Historical incidents & failures

Despite our best efforts to promote dam safety and assist owners in maintaining their dams in a safe manner, incidents and failures sometimes occur.

Why dams fail

Nationally, the main reasons that dams fail are: 
  • Overtopping — 34 percent of all failures 
    • Inadequate spillway design
    • Debris blocking the spillway
    • Settlement of dam crest
  • Foundation defects — 30 percent of all failures 
    • Differential settlement
    • Sliding and slope instability
    • High uplift pressures
    • Uncontrolled foundation seepage 
  • Piping and seepage — 20 percent of all failures 
    • Internal erosion through the dam caused by seepage — "piping"
    • Seepage and erosion along hydraulic structures, such as an outlet
    • Conduits or spillways, or leakage through animal burrows
    • Cracks in the dam
  • Conduits and valves — 10 percent of all failures 
    • Piping of embankment material into conduit through joints or cracks
  • Other — 6 percent of all failures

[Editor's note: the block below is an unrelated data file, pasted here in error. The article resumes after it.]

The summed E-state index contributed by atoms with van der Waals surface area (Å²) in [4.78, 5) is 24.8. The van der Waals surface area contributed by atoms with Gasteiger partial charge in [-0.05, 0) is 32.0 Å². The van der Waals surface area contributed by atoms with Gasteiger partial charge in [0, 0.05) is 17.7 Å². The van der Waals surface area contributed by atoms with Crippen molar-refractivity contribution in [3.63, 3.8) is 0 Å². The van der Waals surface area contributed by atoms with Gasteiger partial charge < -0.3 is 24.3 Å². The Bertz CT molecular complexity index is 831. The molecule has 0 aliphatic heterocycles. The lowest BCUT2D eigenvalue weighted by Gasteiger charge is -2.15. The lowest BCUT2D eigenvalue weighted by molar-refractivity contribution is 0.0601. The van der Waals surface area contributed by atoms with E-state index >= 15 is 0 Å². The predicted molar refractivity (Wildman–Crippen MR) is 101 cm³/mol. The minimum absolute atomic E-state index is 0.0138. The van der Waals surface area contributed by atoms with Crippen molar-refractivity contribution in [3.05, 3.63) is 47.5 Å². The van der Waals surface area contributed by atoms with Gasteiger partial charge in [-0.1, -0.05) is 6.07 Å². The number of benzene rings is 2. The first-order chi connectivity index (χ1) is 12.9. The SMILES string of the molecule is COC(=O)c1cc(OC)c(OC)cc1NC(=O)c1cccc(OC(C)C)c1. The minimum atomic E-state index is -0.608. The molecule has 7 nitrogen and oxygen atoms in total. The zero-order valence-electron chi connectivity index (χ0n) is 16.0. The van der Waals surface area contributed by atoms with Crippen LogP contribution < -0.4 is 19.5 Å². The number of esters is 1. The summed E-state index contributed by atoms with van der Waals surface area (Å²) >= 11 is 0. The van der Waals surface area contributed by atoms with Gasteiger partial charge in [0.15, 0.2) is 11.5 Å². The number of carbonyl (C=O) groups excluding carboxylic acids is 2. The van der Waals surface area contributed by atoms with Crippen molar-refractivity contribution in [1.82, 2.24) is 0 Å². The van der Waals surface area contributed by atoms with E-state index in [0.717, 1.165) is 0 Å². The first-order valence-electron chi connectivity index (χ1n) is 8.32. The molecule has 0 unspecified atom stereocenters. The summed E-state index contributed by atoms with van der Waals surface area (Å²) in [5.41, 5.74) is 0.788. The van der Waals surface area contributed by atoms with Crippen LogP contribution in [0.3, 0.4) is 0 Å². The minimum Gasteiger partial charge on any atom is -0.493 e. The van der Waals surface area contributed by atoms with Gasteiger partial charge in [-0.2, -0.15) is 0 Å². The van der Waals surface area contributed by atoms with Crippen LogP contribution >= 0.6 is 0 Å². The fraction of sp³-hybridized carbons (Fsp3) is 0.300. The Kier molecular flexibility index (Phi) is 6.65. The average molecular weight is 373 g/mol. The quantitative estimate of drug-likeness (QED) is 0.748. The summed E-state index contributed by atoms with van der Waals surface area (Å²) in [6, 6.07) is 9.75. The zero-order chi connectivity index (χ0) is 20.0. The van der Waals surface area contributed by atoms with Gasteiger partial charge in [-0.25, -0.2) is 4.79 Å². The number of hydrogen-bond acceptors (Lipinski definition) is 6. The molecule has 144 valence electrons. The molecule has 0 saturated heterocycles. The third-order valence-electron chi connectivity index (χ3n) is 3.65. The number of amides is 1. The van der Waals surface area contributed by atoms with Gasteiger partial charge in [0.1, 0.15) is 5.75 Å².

Dam failures in Washington

Some incidents can lead to a catastrophic release of water which may cause loss of life, damage to property, and environmental harm. We refer to these events as failures.  Below is a list of notable failures and some details on recent events.

Ongoing incidents

If conditions at a dam under our jurisdiction prompt an emergency declaration or the involvement of local/state emergency response staff, we track it here. This does not necessarily mean that a failure is imminent. In these cases, we work with local emergency management and the dam owner to take steps to reduce the risks posed by the dam.